The portfolio has 3 ADR’s (foreign stocks) and one US stock.  Since there are only four stocks changes in the value of any one stock will impact the total portfolio value.  We will continue to add to this portfolio in the years to come.

Portfolio Five Updated November 2013

Portfolios Four and Five were both set up four years ago. The beneficiary contributed $2500, the trustee contributed $5000 for a total of $7500. The current value is $9,116 for a gain of $1616, which is 21%, or 6.6% / year over the life of the portfolio. Check results here or in the links on the right side of the page.

Recently two outstanding items in the portfolio were cleared up when we gave up on the metals company Alcoa, which is well run but faces ferocious state-supported Chinese firms willing to work at a loss.  We also sold Riverbed when it bounced up a bit as a raider considered a stake in the company.

The remaining stocks are either brand new (too soon to judge) or doing well.  We will watch Siemens which is near a 5 year high and not ride it all the way back down.  The current portfolio has 9 stocks, with 7 of the 9 being foreign ADR’s (the two recent sales were US companies).

Portfolio Four Updated November 2013

Portfolios Four and Five are both four years old.  The beneficiary contributed $2500 and the trustee contributed $5000 for a total of $7500.  The value is $9284, for a gain of $1784 or a 24% gain, which is 7.2% / year.  The portfolio can be viewed here or in the links on the right.

There are ten stocks in the portfolio, with 4 overseas stocks and 6 US stocks.  The portfolio is getting to the point where changes in one stock won’t significantly impact the total value overall.

The portfolio is doing well, with Nucor on a stop loss to not go below the original purchase price (it was underwater for several years) and for Oracle because it is near a multi-year high and facing cloud competition.  The positions are generally doing well, with Westpac (Australian bank) and Wal-Mart the best performers.

 

Portfolio Three Updated November 2013

Portfolio Three is our third longest lived portfolio, at six years. The beneficiary contributed $3500, the trustee contributed $7000, for a total of $10,500. The current value is $12,673 for a gain of $2948 or 28%, which is 6.2% / year over the life of the portfolio. See details here or download the spreadsheet on the right.

There are 10 stocks in the portfolio, of which 6 are US and 4 overseas, although since WYNN has most of its’ value from China holdings, you could say that it has a 50/50 ratio.  The portfolio is almost to the point where the swing in a single stock won’t disproportionately change the total portfolio value and it is reasonably diversified.

Splunk has been a big winner, with a gain of over $1000 in less than a year.  Other winners include Siemens which is near a five-year high as well as Wal-Mart which is steadily growing with a solid and rising dividend.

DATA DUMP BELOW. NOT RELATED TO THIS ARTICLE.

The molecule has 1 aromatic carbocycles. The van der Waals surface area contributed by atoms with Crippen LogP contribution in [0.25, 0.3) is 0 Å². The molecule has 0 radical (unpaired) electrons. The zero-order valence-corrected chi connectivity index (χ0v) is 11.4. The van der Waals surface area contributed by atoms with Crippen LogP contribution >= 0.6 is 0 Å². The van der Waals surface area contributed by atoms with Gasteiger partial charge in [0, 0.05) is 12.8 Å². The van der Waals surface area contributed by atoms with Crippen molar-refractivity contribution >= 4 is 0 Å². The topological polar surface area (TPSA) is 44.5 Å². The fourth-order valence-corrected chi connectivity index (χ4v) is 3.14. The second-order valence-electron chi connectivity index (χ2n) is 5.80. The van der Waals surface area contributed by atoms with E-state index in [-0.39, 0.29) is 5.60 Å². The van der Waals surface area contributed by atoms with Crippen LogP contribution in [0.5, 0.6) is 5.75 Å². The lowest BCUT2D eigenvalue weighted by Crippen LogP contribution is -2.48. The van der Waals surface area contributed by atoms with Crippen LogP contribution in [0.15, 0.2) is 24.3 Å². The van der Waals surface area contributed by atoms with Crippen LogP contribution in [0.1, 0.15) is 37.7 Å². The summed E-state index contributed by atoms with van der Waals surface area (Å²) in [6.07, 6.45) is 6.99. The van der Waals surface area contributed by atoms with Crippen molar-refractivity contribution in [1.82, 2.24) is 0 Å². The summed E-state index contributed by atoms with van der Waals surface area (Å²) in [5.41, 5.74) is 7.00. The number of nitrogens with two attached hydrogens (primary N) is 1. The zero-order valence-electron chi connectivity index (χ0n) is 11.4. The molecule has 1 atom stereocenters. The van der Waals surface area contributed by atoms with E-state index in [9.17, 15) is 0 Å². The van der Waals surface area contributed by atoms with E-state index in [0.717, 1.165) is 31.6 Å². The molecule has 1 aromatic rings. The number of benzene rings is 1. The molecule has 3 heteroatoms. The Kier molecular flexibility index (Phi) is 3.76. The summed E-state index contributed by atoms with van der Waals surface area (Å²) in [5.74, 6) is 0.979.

We are watching WYNN and Urban Outfitters which had been way under water until the recent run-up; we are using stop loss orders that we will renew to ensure they don’t go back underwater.  Cliffs also has a stop loss because it originally started tanking after we bought it but turned around immediately.  We recently sold Bancolumbia as it neared a 20% loss (excluding dividends).

Portfolio Two Updated November 2013

Portfolio Two is our second longest lived portfolio, at nine years. The beneficiary contributed $5500 and the trustee $11,000 for a total of $16,500. The current value is $23,245, for a gain of $6745 or 41%, which works out to annual performance of 5.6% / year over the life of the portfolio. There are 18 stocks in the portfolio, of which 9 are US and 9 are overseas. As we noted with Portfolio One, a rough guide is that when you have beyond ten or so “different” stocks you have a diversified portfolio. Most of the stocks are around $1100 / each, with a few around $2000. You can see the detailed portfolio here or at the list on the right.

The portfolio recently has had a couple of big winners with Facebook and Splunk. These two combined for about 1/3 of the total gain in the portfolio. Many of the stocks are near all time or 5 year highs, including Oracle, China Petroleum, Siemens, Diageo, Exxon-Mobil, Toyota and NIDEC. These stocks had been hit hard just a couple of years’ ago and we will watch them closely to make sure they don’t fall back too far.

Oracle, WYNN and Urban Outfitters currently have stop loss orders in that we will need to review in early December. We are going to keep them on Urban Outfitters and WYNN because we don’t want to fall below original purchase prices and Oracle we will review along with many of the other stocks that have soared over the last couple of years.

Portfolio One Updated November 2013

Portfolio One is our longest lived portfolio. It began right after 9/11 and thus has been through twelve years. The beneficiary has invested $6,000 and the trustee has invested $13,500, for a total of $19,500. The current value in $33,161 for a gain of $13,661 or 70% in total, which works out to approximately 8% / year. You can see the detail behind this portfolio here or at the link on the right side of the page.